Provides a graduate-level introduction to education policy analysis using quantitative methods. Roughly equal amounts of class time will be devoted to 1) understanding conceptual frameworks for conducting policy analysis; 2) understanding on a conceptual level the basics of quantitative methods commonly used in policy analysis; and 3) applying those frameworks and methods to the analysis of actual policies. Students will conduct an analysis of a policy issue of their choosing. 4 graduate hours. No professional credit. Prerequisite: EPSY 580.
Provides students with the fundamentals of quantitative analysis and research design. Topics include populations & sampling, measurement, foundations of statistics, and assessing correlation vs. causation. Students will complete applied data analysis activities. This is the first in a three-course sequence to develop students' capacity to conduct quantitative analysis. It integrates research methods and data wrangling to provide vertical alignment supporting the development of skills necessary for dissertation research aligned with traditions in education policy. 4 graduate hours. No professional credit. Prerequisite: Restricted to EPOL students, or with approval of instructor and advisor.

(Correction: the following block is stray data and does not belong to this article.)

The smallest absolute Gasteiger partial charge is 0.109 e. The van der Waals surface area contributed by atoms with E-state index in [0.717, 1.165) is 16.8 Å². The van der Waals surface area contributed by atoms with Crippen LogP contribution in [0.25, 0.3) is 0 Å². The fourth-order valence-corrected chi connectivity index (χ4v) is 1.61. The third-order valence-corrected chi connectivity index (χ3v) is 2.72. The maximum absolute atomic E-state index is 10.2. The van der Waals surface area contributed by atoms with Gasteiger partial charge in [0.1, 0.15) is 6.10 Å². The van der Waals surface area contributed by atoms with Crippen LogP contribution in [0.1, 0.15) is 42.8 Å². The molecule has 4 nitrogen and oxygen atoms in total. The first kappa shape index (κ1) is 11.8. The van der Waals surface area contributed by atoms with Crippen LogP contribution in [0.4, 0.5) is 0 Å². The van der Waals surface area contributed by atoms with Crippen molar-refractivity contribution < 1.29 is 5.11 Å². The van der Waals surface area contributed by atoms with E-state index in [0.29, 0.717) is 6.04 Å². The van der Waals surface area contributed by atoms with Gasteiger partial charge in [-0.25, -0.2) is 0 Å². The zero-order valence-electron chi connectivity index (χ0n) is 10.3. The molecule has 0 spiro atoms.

Provides the fundamentals of statistical analysis from an applied policy research perspective. Topics include foundations of statistics, multivariate regression, conceptual and mathematical models, and the counterfactual model of causal inference. This is the second in a three-course sequence intended to develop students' capacity to conduct quantitative analysis integrating research methods and data wrangling to provide tight vertical alignment supporting the development of skills necessary for dissertation research aligned with disciplinary traditions in education policy. 4 graduate hours. No professional credit. Prerequisite: ERAM 565. Restricted to EPOL students, or with approval of instructor and advisor.